Off-campus study affords students the opportunity to take advantage of the different resources other universities have to offer and to experience life in a foreign country, or elsewhere within the United States.
Government majors may take up to two of their five Government electives through off-campus study programs. Preliminary approval to count those courses towards the major must be sought from the Department Chair prior to going abroad; upon returning to Colby, brief descriptions of the work completed must be submitted to the Chair for final approval. If you change your course selections while abroad, contact the Chair as soon as you make the change and forward course descriptions and/or course syllabi for approval. Note that you may not get credit for courses abroad that are substantially identical to courses taken at Colby. Grades in courses taken in non-Colby programs will not count towards either your departmental or overall GPA.
Internships provide students with unparalleled opportunities to gain hands-on experience in a variety of real-world settings. Under some circumstances, students may receive academic credit for government-related internships. Internships require the approval both of the Office of Off-Campus Study and the Government Department.
To receive Jan-Plan credit for a January internship, students must work a minimum of 25 hours per week for four weeks and submit an analytical journal to the faculty sponsor.
The analytical journal should provide a reasonably detailed account of your work at the internship placement and demonstrate that you have reflected in some significant way about the experience. The journal might, for example, explain what you have learned about the field in which you have been working, about the challenges the firm faces in its market or industry, about the problems and opportunities confronting the NGO or governmental agency with which you worked. Whatever the issues it addresses, the journal must demonstrate serious reflection about your internship experience.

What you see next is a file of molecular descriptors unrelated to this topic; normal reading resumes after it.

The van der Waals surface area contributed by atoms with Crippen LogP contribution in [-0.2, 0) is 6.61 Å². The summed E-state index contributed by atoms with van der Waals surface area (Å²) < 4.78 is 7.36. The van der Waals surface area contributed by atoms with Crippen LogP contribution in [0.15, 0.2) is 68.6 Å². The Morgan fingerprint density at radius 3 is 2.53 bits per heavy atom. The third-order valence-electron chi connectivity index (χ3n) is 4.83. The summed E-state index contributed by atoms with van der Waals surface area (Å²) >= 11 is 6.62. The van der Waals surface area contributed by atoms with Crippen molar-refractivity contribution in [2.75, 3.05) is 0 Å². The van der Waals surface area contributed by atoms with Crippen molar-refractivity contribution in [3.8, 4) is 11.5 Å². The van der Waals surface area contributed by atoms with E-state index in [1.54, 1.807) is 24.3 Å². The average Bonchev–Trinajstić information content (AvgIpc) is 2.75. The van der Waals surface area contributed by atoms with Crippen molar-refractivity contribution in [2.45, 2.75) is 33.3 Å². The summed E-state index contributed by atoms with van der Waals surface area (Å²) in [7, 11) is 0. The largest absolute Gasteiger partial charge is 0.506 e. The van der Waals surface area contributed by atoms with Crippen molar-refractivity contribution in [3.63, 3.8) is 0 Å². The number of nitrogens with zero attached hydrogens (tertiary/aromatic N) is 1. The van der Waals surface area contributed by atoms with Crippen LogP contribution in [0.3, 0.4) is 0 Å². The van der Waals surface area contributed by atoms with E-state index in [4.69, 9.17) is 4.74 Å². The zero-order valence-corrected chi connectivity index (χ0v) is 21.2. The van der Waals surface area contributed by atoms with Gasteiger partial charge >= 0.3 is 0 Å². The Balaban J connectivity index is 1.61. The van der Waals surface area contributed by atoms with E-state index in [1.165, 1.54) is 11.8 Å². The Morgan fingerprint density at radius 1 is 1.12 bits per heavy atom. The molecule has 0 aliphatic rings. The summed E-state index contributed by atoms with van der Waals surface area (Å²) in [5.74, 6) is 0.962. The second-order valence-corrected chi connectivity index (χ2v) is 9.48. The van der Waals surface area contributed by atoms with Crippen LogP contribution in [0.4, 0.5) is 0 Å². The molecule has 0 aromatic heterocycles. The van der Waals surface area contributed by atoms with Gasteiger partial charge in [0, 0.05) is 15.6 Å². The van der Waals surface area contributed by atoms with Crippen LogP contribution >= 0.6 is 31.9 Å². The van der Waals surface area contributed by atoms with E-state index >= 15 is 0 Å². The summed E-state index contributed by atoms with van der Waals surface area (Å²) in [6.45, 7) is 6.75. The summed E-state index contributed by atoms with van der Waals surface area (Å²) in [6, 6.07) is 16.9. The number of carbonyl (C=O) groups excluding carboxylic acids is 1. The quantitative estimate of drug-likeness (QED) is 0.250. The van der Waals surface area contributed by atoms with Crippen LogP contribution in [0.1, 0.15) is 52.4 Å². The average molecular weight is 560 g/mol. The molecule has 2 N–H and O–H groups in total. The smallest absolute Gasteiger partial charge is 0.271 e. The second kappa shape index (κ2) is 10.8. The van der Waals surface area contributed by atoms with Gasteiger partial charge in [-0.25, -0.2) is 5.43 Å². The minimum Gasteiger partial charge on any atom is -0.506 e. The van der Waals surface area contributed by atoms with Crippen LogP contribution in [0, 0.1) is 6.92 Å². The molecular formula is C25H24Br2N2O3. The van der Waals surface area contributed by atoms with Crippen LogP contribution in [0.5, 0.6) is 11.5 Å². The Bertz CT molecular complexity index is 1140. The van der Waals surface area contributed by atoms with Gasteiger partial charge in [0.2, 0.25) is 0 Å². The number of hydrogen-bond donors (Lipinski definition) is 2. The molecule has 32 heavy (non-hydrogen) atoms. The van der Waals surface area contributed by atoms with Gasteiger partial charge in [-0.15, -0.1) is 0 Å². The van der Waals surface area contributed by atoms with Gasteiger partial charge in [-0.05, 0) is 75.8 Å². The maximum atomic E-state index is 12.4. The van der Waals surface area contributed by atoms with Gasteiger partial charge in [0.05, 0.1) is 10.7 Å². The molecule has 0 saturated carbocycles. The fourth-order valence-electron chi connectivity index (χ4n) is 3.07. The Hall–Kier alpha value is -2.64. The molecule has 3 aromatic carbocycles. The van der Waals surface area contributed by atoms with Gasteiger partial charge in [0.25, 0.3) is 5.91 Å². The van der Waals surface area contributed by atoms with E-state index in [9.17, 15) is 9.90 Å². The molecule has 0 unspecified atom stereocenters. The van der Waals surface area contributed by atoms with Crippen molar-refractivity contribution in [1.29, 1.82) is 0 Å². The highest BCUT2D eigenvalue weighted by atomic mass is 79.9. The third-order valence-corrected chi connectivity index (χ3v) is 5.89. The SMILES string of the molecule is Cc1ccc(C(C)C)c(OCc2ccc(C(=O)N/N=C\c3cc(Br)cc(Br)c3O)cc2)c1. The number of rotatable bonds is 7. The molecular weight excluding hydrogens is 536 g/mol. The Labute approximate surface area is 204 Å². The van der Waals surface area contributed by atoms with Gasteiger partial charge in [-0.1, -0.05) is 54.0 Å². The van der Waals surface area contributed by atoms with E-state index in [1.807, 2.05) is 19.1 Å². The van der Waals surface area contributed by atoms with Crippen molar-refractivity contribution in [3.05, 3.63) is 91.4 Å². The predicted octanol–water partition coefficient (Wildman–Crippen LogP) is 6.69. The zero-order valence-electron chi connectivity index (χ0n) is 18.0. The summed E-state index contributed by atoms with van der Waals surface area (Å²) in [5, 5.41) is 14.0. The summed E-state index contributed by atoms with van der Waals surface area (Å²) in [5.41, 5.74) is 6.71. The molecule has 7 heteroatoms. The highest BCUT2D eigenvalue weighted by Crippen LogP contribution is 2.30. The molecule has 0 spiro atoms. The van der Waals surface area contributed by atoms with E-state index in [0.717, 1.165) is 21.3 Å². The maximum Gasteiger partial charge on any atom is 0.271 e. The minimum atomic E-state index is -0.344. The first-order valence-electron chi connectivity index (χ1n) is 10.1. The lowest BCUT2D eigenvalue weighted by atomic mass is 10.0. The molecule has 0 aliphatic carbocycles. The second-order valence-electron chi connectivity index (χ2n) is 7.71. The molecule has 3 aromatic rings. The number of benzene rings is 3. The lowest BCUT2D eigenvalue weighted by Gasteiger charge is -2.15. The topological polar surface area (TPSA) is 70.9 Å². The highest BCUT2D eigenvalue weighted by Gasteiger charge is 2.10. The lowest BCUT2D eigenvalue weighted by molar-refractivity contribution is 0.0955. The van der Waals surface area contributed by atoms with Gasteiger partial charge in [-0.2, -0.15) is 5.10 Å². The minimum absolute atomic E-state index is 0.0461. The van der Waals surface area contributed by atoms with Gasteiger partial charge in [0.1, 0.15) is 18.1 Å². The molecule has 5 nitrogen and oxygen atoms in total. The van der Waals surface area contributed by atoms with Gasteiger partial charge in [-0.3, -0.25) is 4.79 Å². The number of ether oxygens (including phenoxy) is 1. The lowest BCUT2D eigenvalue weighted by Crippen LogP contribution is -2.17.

At the completion of any internship for which credit is being sought, the student must arrange for the internship supervisor to write a letter to the faculty coordinator that describes the nature and amount of the work performed and evaluates the student’s performance. Credit cannot be awarded unless the internship supervisor confirms that the student has worked the requisite number of hours and has performed satisfactorily in the placement.
Goldfarb Center for Public Affairs at Colby
Founded in 2003 with a generous gift from Colby Trustee Emeritus, William Goldfarb ’68, P ’00, the Goldfarb Center for Public Affairs connects the Colby community to our nation’s most pressing current events, fosters awareness of the role of public policy, and inspires active citizenship. We spark thought-provoking conversations through high-profile public events and create networking opportunities for students interested in public affairs. We believe in a nonpartisan, inclusive approach that welcomes every opinion as part of a healthy discourse.
Our events include world leaders, innovative thinkers, influential politicians, community activists, and cutting-edge academics. We engage students across disciplines and look at how to address complex challenges through creative, interdisciplinary approaches. The Goldfarb Student Executive Board and the Goldfarb Faculty Advisory Committee are actively engaged in driving programming. Thanks in part to generous alumni donors, the Goldfarb Center is able to fund internship and research opportunities for students, support faculty with course development stipends, and award the Franko-Maisel Public Policy Prize to a graduate each year.